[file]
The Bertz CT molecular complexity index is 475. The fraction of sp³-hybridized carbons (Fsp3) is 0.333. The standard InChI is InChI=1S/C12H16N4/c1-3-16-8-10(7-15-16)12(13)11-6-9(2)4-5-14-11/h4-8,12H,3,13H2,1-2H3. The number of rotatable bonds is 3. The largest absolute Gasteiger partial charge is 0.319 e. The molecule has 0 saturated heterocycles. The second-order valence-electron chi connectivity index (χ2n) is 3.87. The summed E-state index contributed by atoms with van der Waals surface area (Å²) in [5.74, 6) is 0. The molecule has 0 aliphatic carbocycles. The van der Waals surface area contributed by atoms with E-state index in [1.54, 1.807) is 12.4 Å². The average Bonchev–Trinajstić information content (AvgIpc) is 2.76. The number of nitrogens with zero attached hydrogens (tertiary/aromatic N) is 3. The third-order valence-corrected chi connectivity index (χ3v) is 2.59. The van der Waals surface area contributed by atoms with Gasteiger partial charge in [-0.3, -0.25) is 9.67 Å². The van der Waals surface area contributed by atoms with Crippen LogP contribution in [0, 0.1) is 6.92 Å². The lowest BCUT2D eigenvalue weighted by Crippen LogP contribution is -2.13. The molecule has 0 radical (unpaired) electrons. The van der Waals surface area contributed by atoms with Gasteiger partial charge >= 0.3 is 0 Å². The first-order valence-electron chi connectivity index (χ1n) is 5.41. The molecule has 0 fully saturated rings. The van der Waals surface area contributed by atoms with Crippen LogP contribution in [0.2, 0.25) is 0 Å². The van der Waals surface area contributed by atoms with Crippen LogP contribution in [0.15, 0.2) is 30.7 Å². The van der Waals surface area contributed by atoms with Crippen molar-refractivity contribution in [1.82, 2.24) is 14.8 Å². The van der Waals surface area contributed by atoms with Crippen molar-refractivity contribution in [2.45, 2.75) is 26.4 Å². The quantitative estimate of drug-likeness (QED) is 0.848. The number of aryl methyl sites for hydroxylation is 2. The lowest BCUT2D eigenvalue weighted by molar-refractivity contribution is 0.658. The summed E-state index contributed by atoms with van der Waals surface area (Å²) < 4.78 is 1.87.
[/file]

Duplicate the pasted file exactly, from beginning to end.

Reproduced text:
The Bertz CT molecular complexity index is 475. The fraction of sp³-hybridized carbons (Fsp3) is 0.333. The standard InChI is InChI=1S/C12H16N4/c1-3-16-8-10(7-15-16)12(13)11-6-9(2)4-5-14-11/h4-8,12H,3,13H2,1-2H3. The number of rotatable bonds is 3. The largest absolute Gasteiger partial charge is 0.319 e. The molecule has 0 saturated heterocycles. The second-order valence-electron chi connectivity index (χ2n) is 3.87. The summed E-state index contributed by atoms with van der Waals surface area (Å²) in [5.74, 6) is 0. The molecule has 0 aliphatic carbocycles. The van der Waals surface area contributed by atoms with E-state index in [1.54, 1.807) is 12.4 Å². The average Bonchev–Trinajstić information content (AvgIpc) is 2.76. The number of nitrogens with zero attached hydrogens (tertiary/aromatic N) is 3. The third-order valence-corrected chi connectivity index (χ3v) is 2.59. The van der Waals surface area contributed by atoms with Gasteiger partial charge in [-0.3, -0.25) is 9.67 Å². The van der Waals surface area contributed by atoms with Crippen LogP contribution in [0, 0.1) is 6.92 Å². The lowest BCUT2D eigenvalue weighted by Crippen LogP contribution is -2.13. The molecule has 0 radical (unpaired) electrons. The van der Waals surface area contributed by atoms with Gasteiger partial charge >= 0.3 is 0 Å². The first-order valence-electron chi connectivity index (χ1n) is 5.41. The molecule has 0 fully saturated rings. The van der Waals surface area contributed by atoms with Crippen LogP contribution in [0.2, 0.25) is 0 Å². The van der Waals surface area contributed by atoms with Crippen LogP contribution in [0.15, 0.2) is 30.7 Å². The van der Waals surface area contributed by atoms with Crippen molar-refractivity contribution in [1.82, 2.24) is 14.8 Å². The van der Waals surface area contributed by atoms with Crippen molar-refractivity contribution in [2.45, 2.75) is 26.4 Å². The quantitative estimate of drug-likeness (QED) is 0.848. The number of aryl methyl sites for hydroxylation is 2. The lowest BCUT2D eigenvalue weighted by molar-refractivity contribution is 0.658. The summed E-state index contributed by atoms with van der Waals surface area (Å²) < 4.78 is 1.87.